The emphasis is on young Medicaid patients — "a third of older adults are dual eligible patients, so the existing Medicare readmissions reduction efforts will apply to them," she says. "But what are the issues for these younger patients? It tends to be the health and social issues that lead to the very diseases we see in older patients. We don’t see the heart failure, but we see substance abuse, stomach problems, bleeding ulcers, and pancreatitis. We don’t need the dementia and functional status screening tools we use for older patients, and if we use them on this group, we are missing the highest-risk Medicaid patients, most of whom are more likely to bounce back than an older Medicare patient."
Boutwell acknowledges that this will take added work, but she says the toolkit was designed to complement what you are already doing. "We made this so that it is easy to integrate with what you are already doing in the spectrum of readmission reduction efforts. We are simply making the argument that you should expand them to include Medicaid and providing tools that may make it a little easier."
The tools even include estimated time involved at the top of each, so you can more easily budget for each step. Some take a couple of hours. Others are simply there to help providers remember that there is another population out there. For example, a readmission risk factor list is included and can be posted in workrooms, discussed at meetings or seminar sessions, or even handed out as laminated cheat-cards to key staff.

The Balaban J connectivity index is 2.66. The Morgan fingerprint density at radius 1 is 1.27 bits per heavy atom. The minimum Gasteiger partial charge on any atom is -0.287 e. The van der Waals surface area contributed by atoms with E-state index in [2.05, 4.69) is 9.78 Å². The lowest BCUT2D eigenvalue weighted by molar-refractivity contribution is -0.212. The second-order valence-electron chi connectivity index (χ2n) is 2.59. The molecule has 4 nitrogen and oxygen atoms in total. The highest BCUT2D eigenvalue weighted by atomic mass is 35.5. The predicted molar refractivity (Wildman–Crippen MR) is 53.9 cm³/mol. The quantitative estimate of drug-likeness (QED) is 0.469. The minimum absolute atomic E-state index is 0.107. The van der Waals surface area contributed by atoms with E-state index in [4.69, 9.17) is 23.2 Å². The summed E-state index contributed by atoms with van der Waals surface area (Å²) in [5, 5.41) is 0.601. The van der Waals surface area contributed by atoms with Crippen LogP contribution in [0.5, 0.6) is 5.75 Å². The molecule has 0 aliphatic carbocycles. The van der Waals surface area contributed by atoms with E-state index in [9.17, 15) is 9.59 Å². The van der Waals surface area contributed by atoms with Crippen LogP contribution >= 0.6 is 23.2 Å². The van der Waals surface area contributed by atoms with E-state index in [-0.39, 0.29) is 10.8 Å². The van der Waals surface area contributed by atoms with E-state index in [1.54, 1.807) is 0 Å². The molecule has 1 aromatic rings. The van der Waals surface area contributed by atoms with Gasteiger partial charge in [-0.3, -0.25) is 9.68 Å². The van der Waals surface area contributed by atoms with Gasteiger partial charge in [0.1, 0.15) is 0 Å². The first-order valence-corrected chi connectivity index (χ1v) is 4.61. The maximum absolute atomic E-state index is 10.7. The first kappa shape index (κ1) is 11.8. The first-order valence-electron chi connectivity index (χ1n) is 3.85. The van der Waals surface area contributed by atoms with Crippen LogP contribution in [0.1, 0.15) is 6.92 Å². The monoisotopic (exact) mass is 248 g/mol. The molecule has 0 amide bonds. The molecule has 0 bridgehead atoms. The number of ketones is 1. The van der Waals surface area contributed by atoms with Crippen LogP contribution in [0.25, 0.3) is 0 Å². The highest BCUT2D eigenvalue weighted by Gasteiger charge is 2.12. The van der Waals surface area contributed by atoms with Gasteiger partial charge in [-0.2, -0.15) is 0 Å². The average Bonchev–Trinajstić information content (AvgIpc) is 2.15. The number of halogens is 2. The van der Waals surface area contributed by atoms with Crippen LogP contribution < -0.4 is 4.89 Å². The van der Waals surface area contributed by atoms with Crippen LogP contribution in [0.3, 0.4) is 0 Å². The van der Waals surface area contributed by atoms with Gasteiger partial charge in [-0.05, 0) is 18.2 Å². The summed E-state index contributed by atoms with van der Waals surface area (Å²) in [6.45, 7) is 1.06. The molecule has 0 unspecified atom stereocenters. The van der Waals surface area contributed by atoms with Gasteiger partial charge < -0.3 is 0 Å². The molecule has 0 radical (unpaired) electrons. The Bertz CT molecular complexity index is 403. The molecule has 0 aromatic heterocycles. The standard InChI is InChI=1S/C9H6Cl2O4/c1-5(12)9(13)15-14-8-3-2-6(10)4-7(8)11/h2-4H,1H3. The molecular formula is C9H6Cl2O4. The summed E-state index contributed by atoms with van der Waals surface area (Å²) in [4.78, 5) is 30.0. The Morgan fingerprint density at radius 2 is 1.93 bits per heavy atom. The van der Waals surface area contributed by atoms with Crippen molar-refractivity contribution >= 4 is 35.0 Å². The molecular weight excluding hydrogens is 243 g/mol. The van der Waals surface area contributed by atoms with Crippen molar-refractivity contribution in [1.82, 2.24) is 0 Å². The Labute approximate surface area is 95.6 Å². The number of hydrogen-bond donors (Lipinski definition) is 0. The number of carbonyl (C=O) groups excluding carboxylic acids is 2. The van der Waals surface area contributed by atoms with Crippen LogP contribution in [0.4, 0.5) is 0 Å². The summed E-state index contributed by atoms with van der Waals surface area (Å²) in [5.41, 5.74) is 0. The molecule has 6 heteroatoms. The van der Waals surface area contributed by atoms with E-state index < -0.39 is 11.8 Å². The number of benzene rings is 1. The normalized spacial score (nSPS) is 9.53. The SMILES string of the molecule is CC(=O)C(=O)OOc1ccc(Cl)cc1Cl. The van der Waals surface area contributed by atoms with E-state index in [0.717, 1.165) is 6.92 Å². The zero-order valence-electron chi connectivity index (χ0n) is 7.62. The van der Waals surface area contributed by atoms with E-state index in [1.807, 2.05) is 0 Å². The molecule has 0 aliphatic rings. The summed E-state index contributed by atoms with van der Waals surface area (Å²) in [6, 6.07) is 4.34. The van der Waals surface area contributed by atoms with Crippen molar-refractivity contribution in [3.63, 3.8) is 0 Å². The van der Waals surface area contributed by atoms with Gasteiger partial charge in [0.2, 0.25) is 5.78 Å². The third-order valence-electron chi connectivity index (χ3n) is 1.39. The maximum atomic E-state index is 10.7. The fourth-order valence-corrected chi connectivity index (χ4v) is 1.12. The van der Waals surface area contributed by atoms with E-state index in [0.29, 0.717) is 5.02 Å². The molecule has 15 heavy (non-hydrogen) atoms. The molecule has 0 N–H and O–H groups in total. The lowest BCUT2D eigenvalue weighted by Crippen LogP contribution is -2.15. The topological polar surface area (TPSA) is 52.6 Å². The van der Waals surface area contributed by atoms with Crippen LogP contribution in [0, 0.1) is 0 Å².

With healthcare reform, you will likely see a large influx of Medicaid patients through your doors. They will be unfamiliar with the healthcare system. They will have infections, sickle cell disease, HIV — things that your previous experience with readmissions reduction programs didn’t deal with, says Boutwell. They will have lower literacy levels and perhaps difficulty with the English language. All this and more will make them a potential drain on resources. More importantly, it will make them harder to heal.
"Nurses in hospitals are running around looking for the older patient with heart failure to try to make sure they do everything so that patient doesn’t come back," Boutwell says. "That violates every principle of quality improvement. We should be doing something for patients across the board to make sure none of them come back unexpectedly."
For more information on this topic, contact Amy Boutwell, MD, MPP, Co-Founder, Collaborative Healthcare Strategies, Boston, MA. Email: firstname.lastname@example.org